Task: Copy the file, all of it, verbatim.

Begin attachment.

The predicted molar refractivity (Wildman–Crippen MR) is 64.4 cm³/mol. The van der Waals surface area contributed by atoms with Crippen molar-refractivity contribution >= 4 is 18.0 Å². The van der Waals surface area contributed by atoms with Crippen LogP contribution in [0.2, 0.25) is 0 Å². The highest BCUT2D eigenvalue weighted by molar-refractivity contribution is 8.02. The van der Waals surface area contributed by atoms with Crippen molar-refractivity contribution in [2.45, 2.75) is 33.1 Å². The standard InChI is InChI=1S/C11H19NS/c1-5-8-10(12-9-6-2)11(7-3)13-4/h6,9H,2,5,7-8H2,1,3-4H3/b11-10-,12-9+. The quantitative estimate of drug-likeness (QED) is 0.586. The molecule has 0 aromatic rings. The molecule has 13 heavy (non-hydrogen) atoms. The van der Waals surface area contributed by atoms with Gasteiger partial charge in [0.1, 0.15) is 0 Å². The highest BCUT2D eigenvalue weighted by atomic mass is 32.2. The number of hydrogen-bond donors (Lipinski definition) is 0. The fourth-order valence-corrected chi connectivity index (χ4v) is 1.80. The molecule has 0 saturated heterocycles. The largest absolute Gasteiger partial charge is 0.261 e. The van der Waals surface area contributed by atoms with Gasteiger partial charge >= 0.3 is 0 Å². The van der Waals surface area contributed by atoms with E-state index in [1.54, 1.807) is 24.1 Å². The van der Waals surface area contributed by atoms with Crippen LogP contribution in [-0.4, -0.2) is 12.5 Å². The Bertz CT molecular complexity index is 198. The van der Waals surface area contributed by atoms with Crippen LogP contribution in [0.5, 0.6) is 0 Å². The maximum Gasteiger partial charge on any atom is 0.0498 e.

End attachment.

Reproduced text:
The predicted molar refractivity (Wildman–Crippen MR) is 64.4 cm³/mol. The van der Waals surface area contributed by atoms with Crippen molar-refractivity contribution >= 4 is 18.0 Å². The van der Waals surface area contributed by atoms with Crippen LogP contribution in [0.2, 0.25) is 0 Å². The highest BCUT2D eigenvalue weighted by molar-refractivity contribution is 8.02. The van der Waals surface area contributed by atoms with Crippen molar-refractivity contribution in [2.45, 2.75) is 33.1 Å². The standard InChI is InChI=1S/C11H19NS/c1-5-8-10(12-9-6-2)11(7-3)13-4/h6,9H,2,5,7-8H2,1,3-4H3/b11-10-,12-9+. The quantitative estimate of drug-likeness (QED) is 0.586. The molecule has 0 aromatic rings. The molecule has 13 heavy (non-hydrogen) atoms. The van der Waals surface area contributed by atoms with Gasteiger partial charge in [0.1, 0.15) is 0 Å². The highest BCUT2D eigenvalue weighted by atomic mass is 32.2. The number of hydrogen-bond donors (Lipinski definition) is 0. The fourth-order valence-corrected chi connectivity index (χ4v) is 1.80. The molecule has 0 saturated heterocycles. The largest absolute Gasteiger partial charge is 0.261 e. The van der Waals surface area contributed by atoms with Gasteiger partial charge >= 0.3 is 0 Å². The van der Waals surface area contributed by atoms with E-state index in [1.54, 1.807) is 24.1 Å². The van der Waals surface area contributed by atoms with Crippen LogP contribution in [-0.4, -0.2) is 12.5 Å². The Bertz CT molecular complexity index is 198. The van der Waals surface area contributed by atoms with Crippen LogP contribution in [0.5, 0.6) is 0 Å². The maximum Gasteiger partial charge on any atom is 0.0498 e.